devices. Maybe use SRCU to synchronize with registration calls that
are in progress. Thus, until the suspend is over device_add() will
immediately return an error. We could even add a new ESUSPENDING code
to errno.h; it would come in handy in a few places.
Drivers are already prepared for device registration to fail (or they
ought to be), so this change shouldn't knock the bottom out of things.
device_add() isn't on a hot path, so adding an extra check and
srcu_read_lock() won't hurt.
> Regarding unbinding, that's debatable, it might be perfectly allright to
> unbind while suspended, though then, there is the question of a driver
> being later on bound to a piece of HW that is suspended (though I
> suppose that could happen today... some machines have their firmware
> leave some devices off at boot).
I have had the same thought, that unbinding and unregistration would be
easier to handle than binding and registration. As it happens, holding
the device semaphore will block both all three -- which makes life
> As a general matter, If we have those pre-suspend/post-resume notifiers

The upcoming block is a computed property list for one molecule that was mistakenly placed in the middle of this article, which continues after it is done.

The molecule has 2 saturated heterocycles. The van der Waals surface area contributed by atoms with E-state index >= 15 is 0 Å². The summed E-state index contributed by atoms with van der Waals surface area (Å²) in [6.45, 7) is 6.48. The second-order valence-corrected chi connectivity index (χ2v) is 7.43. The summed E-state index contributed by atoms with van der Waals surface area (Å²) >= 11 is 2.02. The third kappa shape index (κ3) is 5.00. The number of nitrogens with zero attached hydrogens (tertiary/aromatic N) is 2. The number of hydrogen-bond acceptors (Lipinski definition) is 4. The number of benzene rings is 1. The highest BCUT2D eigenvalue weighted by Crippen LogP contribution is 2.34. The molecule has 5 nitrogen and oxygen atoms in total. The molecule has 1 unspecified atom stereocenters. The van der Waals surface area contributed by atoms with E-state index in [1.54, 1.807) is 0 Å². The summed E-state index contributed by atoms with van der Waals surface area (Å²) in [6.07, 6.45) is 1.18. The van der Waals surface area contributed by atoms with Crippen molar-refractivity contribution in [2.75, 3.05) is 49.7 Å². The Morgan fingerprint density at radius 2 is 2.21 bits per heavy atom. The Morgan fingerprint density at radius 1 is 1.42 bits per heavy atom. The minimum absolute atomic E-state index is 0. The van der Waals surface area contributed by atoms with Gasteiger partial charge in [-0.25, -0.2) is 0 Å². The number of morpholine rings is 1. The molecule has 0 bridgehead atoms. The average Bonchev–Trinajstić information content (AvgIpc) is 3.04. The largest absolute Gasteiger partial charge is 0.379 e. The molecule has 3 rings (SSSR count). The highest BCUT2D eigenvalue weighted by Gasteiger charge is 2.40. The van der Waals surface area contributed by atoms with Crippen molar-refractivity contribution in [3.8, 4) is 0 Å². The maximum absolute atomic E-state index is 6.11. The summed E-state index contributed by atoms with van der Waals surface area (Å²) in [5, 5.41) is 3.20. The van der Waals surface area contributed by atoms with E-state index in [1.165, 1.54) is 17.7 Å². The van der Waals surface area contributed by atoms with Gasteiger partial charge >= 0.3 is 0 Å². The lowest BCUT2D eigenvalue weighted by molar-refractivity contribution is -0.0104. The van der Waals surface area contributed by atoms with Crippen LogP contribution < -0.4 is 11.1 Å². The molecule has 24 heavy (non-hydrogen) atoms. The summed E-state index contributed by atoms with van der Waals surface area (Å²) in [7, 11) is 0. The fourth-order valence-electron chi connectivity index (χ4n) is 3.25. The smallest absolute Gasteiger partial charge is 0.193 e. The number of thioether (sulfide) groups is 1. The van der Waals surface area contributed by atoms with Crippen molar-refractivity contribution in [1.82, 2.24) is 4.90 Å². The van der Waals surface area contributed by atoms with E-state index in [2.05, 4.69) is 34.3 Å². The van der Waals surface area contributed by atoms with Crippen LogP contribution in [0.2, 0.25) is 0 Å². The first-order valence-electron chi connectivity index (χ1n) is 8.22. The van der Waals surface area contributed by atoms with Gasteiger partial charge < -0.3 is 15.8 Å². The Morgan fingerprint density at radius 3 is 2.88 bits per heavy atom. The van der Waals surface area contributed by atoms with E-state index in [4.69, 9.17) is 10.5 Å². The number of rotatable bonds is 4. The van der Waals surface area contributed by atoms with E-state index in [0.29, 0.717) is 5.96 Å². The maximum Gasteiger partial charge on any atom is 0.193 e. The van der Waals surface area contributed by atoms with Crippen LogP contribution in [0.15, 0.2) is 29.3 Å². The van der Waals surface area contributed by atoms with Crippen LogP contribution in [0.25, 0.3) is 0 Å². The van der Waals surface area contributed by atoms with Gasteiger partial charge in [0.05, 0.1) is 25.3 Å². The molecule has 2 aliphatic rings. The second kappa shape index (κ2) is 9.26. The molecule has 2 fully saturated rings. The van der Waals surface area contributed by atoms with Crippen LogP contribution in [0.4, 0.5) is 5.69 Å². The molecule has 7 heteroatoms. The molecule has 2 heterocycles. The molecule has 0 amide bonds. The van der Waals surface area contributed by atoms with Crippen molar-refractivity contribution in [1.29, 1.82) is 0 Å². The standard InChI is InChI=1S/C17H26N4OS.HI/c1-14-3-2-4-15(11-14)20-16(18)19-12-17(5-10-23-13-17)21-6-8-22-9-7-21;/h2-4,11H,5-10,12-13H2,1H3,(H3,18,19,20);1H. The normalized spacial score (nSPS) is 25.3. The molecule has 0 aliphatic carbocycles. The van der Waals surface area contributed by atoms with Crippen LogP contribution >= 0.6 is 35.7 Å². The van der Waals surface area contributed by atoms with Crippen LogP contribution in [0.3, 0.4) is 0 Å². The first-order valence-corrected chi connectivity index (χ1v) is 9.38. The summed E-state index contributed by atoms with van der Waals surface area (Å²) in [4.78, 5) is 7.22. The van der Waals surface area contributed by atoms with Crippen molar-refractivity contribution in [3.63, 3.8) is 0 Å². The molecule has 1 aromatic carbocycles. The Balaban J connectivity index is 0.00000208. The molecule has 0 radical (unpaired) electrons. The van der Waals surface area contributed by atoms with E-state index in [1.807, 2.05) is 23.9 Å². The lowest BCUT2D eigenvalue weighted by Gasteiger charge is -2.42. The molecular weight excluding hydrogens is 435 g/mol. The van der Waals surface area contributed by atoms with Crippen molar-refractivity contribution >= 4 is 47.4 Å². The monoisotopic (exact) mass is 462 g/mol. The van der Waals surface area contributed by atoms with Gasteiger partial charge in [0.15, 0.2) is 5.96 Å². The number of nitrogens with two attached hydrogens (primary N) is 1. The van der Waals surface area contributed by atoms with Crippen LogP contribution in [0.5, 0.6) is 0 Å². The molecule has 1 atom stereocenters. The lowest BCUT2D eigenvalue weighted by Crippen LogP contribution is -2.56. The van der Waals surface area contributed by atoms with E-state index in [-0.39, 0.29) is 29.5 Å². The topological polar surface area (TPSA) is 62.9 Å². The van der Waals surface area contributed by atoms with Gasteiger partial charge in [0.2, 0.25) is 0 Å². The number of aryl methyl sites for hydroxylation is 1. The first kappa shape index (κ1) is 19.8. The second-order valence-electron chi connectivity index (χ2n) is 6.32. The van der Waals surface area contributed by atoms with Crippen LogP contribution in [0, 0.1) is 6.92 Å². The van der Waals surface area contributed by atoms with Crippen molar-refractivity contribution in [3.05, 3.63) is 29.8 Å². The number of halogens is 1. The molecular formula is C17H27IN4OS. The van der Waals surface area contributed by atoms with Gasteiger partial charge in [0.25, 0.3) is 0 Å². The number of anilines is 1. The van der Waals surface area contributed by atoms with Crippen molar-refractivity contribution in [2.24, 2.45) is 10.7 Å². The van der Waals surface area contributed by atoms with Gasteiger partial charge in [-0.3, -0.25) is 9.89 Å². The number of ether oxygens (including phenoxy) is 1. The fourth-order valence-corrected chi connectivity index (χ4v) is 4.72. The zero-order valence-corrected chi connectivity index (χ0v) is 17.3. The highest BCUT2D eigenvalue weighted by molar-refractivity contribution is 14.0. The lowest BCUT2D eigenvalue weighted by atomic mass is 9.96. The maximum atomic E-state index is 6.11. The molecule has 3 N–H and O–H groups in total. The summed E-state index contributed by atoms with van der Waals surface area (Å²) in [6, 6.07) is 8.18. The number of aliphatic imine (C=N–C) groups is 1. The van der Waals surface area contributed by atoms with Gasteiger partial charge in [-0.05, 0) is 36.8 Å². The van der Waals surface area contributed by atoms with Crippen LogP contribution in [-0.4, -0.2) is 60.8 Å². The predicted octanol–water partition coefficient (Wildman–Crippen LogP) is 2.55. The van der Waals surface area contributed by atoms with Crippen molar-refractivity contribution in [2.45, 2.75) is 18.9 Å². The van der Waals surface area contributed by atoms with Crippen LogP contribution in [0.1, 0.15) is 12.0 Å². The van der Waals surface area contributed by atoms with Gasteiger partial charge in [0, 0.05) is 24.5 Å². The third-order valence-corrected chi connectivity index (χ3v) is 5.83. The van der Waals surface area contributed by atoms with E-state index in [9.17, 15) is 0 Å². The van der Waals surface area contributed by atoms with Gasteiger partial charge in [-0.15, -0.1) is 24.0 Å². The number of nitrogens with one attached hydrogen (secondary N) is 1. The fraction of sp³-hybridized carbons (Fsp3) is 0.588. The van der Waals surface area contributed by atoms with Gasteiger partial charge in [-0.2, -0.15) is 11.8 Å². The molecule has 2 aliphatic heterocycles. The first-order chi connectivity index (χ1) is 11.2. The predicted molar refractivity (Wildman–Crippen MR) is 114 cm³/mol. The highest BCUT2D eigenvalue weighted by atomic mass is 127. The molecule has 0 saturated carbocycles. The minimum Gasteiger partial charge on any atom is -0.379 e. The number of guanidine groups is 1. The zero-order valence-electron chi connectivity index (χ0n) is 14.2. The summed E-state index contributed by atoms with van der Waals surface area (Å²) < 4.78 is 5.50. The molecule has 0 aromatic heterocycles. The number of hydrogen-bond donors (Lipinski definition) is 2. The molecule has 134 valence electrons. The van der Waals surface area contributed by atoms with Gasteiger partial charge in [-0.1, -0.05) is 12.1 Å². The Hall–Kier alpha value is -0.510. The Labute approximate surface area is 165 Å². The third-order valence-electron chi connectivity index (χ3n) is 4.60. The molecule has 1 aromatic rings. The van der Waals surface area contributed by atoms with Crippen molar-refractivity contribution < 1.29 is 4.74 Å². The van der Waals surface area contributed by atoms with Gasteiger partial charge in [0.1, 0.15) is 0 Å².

> and we adapt the few (there isn't that much) bus drivers so that they
> stop all probe/unprobe operations before the suspend dance starts, we
> avoid a lot of that problem. At this point, it becomes fair enough for
> bind/unbind, in the core, to return an error (and maybe even stack trace
> in dmesg to catch the culprits) while suspend in in progress.
Putting a WARN_ON() in device_add() would be a good idea.
> > But consider this: By writing the appropriate
> > sysfs attribute, a user task can cause a workqueue item to be queued to
> > keventd that tries to unregister a device. That really puts you on the
> > spot: Unregistration can't be allowed to fail, it can't be allowed to
> > succeed during a suspend, and keventd can't be blocked! So what should
> > we do?
> We can either stop it at the sysfs write level, or we can have the
> workqueue task reschedule itself later until we are resumed. In fact,
> worqueue items being what they are (queue items), we could imagine
> having a special list where they enqueue themselves to rescheduled after
There are other possibilities too. For example, instead of using
keventd these attributes could use a separate workqueue which would put
itself in the icebox during a suspend. Or maybe sysfs can be reworked
so that they don't need to use a workqueue at all.
> Don't get me wrong, I never said we don't need generic infrastructure
> and utilities, such as your proposed icebox scheme, or some of those
> workqueue bits, helpers in subsystems, etc...
I hope that everyone will agree that now is a good time to get started
on them. There shouldn't be any problem about having them present
along with the freezer, and then it will be all that much easier to
remove the freezer later on if that's what we decide to do.